Last week Spay Panama hosted another Spay/Neuter clinic in Chitre. As a leader of the Animal Advocates of Pedasí, I facilitated arranging for dogs and cats from the Pedasí area to be transported to the clinic. This also meant finding enough kennels & crates as well as vehicles to transport all sizes of dogs and cats along with our volunteers. We advertised in the local Pedasiaño newspaper, posted flyers around town, FaceBook, and word of mouth. Thanks to a great team, we took 4 dogs and 9 cats in 4 vehicles on Saturday morning and 5 more cats in 2 vehicles on Sunday. This means 16 animals will not be producing anymore babies. We had scheduled to pick up more dogs, but some got sick at the last minute or we were unable to arrange for transportation in time.
As I believe I have mentioned before, it has been a real problem in Panama, with many unwanted and stray animals throughout the country. So Pat Chan, who I got to officially meet last week at the clinic, started this organization in Panama City, and now sends a bus with a team of volunteer veterinarians and assistants, some from other countries all over the world, all the necessary equipment and meds to different areas of Panama throughout the year. Low-cost sterilization clinics are set up in open basketball courts, community centers, etc. Go to spaypanama.org for more information. Hundreds of animals are brought in to each clinic by their owners and others such as our group. There was one elderly lady who kept walking in with a dog or cat from her neighborhood. She would check them in, make sure they got the anesthesia shot and then go back out, only to return with another to be spayed or neutered. Transportation is arranged to bring in the animals and their owners voluntarily with the local taxis, buses, vans, and police vehicles. All the monies collected are considered donations, so if someone cannot afford the $12-$25 suggested donation, they are not turned away. Our own group helps to pay for those in Pedasí who cannot afford by raising funds and accepting donations with our own fundraisers.
This is the 3rd Spay Panama blitz I have been to; the others from Animal Advocates who volunteered to transport and assist had never been to one. Before they came, they weren’t sure how this could work or even how sterile it could be, especially conducting one in an open covered basketball court. But the feedback I received expressed how amazed they were and what a great time they had; many not only brought and supervised their animals, but assisted the vets by carrying many animals from one station to the next (preparation to surgery to recovery). Two went back the next day bringing more cats. It is a very rewarding experience.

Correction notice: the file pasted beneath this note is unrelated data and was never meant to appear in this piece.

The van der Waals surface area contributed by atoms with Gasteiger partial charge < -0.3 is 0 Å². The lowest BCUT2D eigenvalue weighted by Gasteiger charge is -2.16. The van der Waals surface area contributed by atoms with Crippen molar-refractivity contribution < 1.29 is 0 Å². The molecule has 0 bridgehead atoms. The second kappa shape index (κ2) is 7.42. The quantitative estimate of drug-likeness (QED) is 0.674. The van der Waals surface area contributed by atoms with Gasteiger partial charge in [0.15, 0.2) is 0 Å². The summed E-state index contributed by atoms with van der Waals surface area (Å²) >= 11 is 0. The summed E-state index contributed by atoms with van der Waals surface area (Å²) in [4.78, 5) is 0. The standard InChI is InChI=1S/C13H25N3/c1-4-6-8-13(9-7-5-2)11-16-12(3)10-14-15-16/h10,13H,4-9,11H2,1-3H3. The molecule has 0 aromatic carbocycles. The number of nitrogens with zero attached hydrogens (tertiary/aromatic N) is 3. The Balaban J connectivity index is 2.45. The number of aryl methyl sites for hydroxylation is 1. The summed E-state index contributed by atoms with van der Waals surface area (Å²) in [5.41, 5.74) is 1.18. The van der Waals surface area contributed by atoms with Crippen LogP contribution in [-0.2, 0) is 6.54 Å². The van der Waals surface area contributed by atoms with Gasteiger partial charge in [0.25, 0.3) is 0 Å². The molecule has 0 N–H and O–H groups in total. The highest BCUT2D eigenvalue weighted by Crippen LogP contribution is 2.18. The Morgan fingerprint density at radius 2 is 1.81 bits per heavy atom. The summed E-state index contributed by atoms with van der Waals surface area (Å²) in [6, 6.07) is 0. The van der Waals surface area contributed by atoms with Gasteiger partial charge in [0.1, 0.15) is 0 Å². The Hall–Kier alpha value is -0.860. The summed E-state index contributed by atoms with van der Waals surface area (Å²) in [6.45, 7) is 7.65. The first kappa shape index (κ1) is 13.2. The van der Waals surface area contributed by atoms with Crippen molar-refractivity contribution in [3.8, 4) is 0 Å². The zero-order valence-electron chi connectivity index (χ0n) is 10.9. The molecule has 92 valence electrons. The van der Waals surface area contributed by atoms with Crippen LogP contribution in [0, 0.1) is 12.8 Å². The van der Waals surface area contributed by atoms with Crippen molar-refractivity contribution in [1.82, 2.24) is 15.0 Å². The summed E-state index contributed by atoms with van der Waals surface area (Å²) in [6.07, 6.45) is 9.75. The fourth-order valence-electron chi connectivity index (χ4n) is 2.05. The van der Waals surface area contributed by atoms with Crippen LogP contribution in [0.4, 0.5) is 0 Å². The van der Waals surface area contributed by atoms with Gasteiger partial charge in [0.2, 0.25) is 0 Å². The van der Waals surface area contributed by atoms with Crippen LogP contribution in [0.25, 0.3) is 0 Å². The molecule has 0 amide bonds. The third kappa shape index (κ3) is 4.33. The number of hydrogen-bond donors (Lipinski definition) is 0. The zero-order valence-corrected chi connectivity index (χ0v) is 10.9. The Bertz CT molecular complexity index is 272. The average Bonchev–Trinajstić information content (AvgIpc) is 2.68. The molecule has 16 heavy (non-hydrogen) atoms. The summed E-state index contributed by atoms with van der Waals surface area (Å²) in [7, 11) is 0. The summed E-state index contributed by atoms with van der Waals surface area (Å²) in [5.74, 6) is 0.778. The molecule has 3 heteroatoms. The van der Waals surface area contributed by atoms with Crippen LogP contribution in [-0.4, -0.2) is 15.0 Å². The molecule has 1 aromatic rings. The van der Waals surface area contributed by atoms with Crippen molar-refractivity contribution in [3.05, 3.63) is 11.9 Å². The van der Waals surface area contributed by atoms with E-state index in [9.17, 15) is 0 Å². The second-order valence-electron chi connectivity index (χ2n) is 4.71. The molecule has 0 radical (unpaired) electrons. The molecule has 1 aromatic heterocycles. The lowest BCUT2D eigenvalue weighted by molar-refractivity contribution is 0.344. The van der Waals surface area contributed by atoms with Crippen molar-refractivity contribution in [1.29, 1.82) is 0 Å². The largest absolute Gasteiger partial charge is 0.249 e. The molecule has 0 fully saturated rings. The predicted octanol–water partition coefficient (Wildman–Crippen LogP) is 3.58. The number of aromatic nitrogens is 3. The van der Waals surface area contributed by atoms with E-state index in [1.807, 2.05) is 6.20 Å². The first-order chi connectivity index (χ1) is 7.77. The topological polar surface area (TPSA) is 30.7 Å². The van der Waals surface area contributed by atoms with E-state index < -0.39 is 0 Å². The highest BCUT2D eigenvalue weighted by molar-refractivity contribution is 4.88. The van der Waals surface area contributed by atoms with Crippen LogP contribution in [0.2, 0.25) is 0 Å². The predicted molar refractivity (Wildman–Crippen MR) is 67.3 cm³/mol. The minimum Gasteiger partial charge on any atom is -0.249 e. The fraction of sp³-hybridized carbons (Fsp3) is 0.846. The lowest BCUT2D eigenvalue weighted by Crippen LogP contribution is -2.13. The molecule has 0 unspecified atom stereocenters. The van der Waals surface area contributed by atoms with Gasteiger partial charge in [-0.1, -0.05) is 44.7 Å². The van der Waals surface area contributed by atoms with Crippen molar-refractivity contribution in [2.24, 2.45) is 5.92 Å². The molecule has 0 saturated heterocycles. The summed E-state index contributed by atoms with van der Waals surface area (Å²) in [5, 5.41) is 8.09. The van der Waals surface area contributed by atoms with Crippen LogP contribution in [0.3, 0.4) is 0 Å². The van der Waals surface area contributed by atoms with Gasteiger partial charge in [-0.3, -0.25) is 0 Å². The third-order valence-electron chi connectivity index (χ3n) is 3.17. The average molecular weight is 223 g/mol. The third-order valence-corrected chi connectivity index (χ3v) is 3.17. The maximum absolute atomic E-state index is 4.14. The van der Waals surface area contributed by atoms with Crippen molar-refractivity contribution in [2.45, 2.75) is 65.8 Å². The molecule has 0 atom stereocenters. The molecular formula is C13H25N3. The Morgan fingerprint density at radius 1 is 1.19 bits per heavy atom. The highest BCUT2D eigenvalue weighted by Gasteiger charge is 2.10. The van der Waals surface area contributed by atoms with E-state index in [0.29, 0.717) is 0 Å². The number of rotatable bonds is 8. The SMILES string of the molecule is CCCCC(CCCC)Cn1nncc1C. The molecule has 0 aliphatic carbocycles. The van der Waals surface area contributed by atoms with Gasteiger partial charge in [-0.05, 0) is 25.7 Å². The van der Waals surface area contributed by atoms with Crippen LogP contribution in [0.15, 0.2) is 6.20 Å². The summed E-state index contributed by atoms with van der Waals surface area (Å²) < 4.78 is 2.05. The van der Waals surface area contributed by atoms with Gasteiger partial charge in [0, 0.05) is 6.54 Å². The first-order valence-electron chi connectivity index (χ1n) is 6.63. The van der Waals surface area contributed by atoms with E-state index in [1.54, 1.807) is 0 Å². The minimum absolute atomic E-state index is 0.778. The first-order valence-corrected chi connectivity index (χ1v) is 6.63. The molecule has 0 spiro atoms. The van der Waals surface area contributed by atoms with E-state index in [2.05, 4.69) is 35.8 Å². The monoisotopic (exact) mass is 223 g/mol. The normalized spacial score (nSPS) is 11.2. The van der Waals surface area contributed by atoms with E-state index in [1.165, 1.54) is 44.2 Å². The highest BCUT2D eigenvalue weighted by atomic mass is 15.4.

I had been in contact with the founder, Pat Chan, by email, but finally met her at this clinic officially. She shared with me about a future 6-day spay/neuter blitz in the Azuero next October – 2 days in Chitre, 1 day in La Villa, 2 days in Las Tablas, and 1 more day where she hopes she can do in Pedasí if our group will help sponsor. I am really excited about bringing them to our little town and after speaking with some of our team, I think we will be hosting Spay Panama in October. We had our own little clinic here last August, but having Spay Panama come will certainly help in advertising and costs; or as Pat Chat said, “It will certainly put us (Pedasí and Animal Advocates) on the map!”
Another goal of Animal Advocates of Pedasí is to educate the public not only about the importance of sterilizing our dogs and cats, but in the proper teatment and care of our pets. We hope to do this through our ads in the newspaper, a presentation in the schools, distributing information, and word of mouth. An example of how some Panamanians treat their animals is when I was walking Bella on her leash through the pueblo the other day, there were 2 loose dogs barking at us as we walked by with 2 children standing near them. The one girl kicked one dog to try to get it to stop barking; the boy through a rock at the other dog. I did my best to tell them not to do that; the barking wasn’t bothering or scaring me and they only needed to command the dogs to stop barking, but not hurt them. I don’t think they fully understood; this is what they have always known to do. There are actually laws in Panama regarding the treatment of animals, but not much is enforced. But another example shows that some are starting to change. JJ, our former neighbor, brought his 9 cats to the clinic this time. Watching him as he lovingly picked up each cat out of the kennel showed how much he cares for them and they trust him. Later, he saw another cat wandering around the clinic after it had woke up from surgery. No one was claiming it. Finally he found out where it was from, went to the house, and after realizing that the owner did not care for the cat, asked if he could take it because he would feed and care for it. I know he already has 9 cats, but he treats them as part of his family and has room in his heart for 1 more. At least it has been fixed.
I am posting lots of pictures of our day, some I took and some others have sent me. Hopefully they express the fulfilling satisfaction of having the opportunity to support this important cause.